Every time I hear a white person tell me that they “don’t see color”, I know that they’re likely either lying or kidding themselves.
I try very hard to see color every day; and gender and sexual orientation and ethnicity, and every other qualifier of the people who cross my path because those things are important. I need to see theses things so that I can truly see them, so that my understanding will stretch beyond its current capacity.
We’ve been led to believe that the goal of equality is to somehow make these differences disappear, yet in reality it is to be profoundly aware of them and to recognize them as beautiful and valuable and necessary. The virtue is not in ignoring our various distinctions but in celebrating them; not in pretending as though they don’t exist, but in believing that their existence makes us a better version of Humanity as we live together in community.
I used to think that the measurement of my evolution as a proper progressive white guy was the ability to “look past” race, but I’ve come to understand that this too was a reflection of my privileged oblivion, because it assumed that people of color (or any other marginalized group) had as easy I road as I’d had and the luxury of such things. It also assumed that they would somehow not be quite proud of their heritage and not want it fully acknowledged.
For a white person to say that he or she doesn’t see race is to trivialize the experiences of people of color, to render their specific stories unimportant, to imagine that injustice is not a daily experience and that we have nothing to learn in that regard. To seek true diversity is to become a willing student of the lives of other people and this can only happen when we step into the very different space they occupy and listen.
Throughout history, marginalized groups fighting for justice have not been asking to be made invisible or tolerated in anonymity by those with power or advantage, but to be fully seen and fully acknowledged without censoring. In light of this, the very worthy aspiration of loving others as we desire to be loved, is still inferior to loving others as they desire to be loved; in not merely assuming they need what we need, but asking them what love looks like to them—and responding.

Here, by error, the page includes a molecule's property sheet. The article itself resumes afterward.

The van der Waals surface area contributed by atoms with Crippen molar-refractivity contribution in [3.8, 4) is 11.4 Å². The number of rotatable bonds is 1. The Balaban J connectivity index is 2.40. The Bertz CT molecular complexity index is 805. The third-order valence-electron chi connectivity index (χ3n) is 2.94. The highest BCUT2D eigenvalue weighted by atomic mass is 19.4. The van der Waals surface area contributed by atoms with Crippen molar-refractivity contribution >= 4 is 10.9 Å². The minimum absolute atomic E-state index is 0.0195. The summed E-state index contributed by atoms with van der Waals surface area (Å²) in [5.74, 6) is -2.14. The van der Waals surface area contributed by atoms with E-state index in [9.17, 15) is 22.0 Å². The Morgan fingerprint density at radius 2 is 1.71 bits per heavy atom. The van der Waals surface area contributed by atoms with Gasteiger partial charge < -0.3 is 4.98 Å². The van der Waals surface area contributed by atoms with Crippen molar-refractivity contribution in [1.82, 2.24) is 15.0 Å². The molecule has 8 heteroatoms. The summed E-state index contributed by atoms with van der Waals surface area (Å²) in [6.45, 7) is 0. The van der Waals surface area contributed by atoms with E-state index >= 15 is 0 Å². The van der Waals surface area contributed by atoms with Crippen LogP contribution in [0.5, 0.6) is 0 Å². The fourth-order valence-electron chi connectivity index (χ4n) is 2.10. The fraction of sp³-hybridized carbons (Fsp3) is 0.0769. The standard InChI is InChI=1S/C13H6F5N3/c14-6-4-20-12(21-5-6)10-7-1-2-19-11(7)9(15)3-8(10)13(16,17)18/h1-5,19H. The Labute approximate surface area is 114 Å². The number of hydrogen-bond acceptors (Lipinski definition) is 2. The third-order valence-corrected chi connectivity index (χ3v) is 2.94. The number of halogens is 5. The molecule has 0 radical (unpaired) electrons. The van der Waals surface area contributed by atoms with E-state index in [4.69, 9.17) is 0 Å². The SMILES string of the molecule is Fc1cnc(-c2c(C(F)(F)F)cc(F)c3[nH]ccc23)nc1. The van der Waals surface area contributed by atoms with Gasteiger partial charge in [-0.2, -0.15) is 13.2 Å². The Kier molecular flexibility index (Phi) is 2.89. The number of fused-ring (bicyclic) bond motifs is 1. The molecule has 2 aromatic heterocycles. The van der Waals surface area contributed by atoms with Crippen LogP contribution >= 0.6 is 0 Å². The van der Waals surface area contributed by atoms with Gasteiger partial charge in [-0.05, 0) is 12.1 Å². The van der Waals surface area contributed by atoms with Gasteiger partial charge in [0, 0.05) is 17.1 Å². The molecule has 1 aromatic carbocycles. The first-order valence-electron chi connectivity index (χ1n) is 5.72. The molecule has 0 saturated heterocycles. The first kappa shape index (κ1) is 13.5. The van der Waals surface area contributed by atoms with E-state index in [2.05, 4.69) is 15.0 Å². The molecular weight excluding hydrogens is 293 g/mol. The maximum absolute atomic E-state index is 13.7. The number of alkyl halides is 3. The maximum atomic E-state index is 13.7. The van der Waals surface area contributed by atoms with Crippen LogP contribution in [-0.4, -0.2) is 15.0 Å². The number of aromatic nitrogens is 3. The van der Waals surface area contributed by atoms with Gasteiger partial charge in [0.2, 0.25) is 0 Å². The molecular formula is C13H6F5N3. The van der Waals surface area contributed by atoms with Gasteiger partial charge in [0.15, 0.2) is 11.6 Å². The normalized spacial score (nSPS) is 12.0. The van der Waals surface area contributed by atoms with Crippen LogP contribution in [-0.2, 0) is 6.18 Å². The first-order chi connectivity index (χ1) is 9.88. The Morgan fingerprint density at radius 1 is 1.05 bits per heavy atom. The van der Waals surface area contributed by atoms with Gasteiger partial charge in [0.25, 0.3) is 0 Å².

Yes, there is much about us that is universal: the desire to be heard and known, the need to be loved and to love, the joy of finding our place and calling, and the need to live into these without restraint. Championing equality is to see every person as fully deserving of such things, and to work so that each can pursue them with as little obstacle as possible from both without and within.
But our distinctions of race, gender, orientation, and place of origin all shape how easy or difficult it has been for us to claim these inherent needs, and they craft the specific lens through which we filter the world. The very specific intersection of our various differences alters how we individually have experienced life, and so we need to bring these all to bear as we build community, each being informed by one another.
The color of someone’s skin, their inclination to love, their gender identity, the culture of their upbringing, and every other facet of their humanity matters because these all work in concert to compose the once-in-history expression of life they manifest. These things are the unique lines of their original stories.
And as a person of faith, these distinctions all reveal the unlimited beauty of One who is the source of each of us, so this rich diversity is the very holy ground where God speaks.
Bigotry doesn’t happen when we notice other people’s differences. It happens when we believe or act as if those differences make another less worthy of love or opportunity or compassion or respect.
See all of them.
That’s the only way you can really love them.
Love people well today.